As climate, culture, and technology evolve and become increasingly unpredictable, architecture’s stasis becomes more incongruous. Werewolf
explores an emerging but under-investigated branch of architecture that embraces the transformation of form, performance, and the responsiveness to environments and context. These ideas are studied through architectural precedents and framed by critical essays by Jesse Reiser, Greg Lynn, Jimenez Lai, Spyros Papapetros, Kari Weil, as well as the editors. The shift from passive buildings to reactive structures is now imperative, as climate change and political turmoil exacerbate the unpredictability of environments. Werewolf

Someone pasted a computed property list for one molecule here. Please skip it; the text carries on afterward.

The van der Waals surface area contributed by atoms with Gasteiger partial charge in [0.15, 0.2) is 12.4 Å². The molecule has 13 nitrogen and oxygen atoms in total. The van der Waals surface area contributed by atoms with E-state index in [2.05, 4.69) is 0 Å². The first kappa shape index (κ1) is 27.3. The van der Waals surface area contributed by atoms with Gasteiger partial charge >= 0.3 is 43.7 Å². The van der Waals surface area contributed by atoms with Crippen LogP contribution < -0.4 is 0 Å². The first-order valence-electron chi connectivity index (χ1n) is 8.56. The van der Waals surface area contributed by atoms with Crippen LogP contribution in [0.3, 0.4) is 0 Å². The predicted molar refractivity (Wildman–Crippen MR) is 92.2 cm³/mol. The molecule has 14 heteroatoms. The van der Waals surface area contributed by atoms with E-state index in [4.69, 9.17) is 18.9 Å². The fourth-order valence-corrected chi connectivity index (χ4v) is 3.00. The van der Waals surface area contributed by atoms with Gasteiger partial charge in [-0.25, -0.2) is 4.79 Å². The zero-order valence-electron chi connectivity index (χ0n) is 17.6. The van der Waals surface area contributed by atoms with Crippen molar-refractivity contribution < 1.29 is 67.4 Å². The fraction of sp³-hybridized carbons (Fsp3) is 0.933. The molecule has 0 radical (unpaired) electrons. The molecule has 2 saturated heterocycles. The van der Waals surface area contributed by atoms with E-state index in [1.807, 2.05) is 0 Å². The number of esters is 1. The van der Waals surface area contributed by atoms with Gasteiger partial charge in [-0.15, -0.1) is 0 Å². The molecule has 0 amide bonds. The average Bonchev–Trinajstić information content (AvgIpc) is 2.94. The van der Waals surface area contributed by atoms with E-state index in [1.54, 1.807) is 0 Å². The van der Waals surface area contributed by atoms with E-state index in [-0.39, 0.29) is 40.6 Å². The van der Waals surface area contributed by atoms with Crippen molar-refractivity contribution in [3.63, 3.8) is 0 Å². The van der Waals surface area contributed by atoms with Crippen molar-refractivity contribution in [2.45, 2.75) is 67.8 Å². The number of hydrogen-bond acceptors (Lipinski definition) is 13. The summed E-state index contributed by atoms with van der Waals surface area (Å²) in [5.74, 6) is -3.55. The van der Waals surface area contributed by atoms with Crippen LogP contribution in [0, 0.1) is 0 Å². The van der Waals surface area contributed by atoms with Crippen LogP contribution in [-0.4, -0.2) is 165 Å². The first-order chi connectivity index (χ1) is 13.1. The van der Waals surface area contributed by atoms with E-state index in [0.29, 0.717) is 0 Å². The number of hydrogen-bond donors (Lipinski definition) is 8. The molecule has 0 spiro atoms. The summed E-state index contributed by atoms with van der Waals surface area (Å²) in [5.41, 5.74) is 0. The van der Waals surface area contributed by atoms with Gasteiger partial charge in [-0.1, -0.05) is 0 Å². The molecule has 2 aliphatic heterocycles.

expands on the architect’s agency to critically address political, social, and environmental unrest. Revealing the cunning and agile ways in which architecture can negotiate rather than resist change, this book departs from the fixed Vitruvian man and uses the figure of the werewolf to propose a model where changes of state, mutation, and decomposition are conceptually fundamental.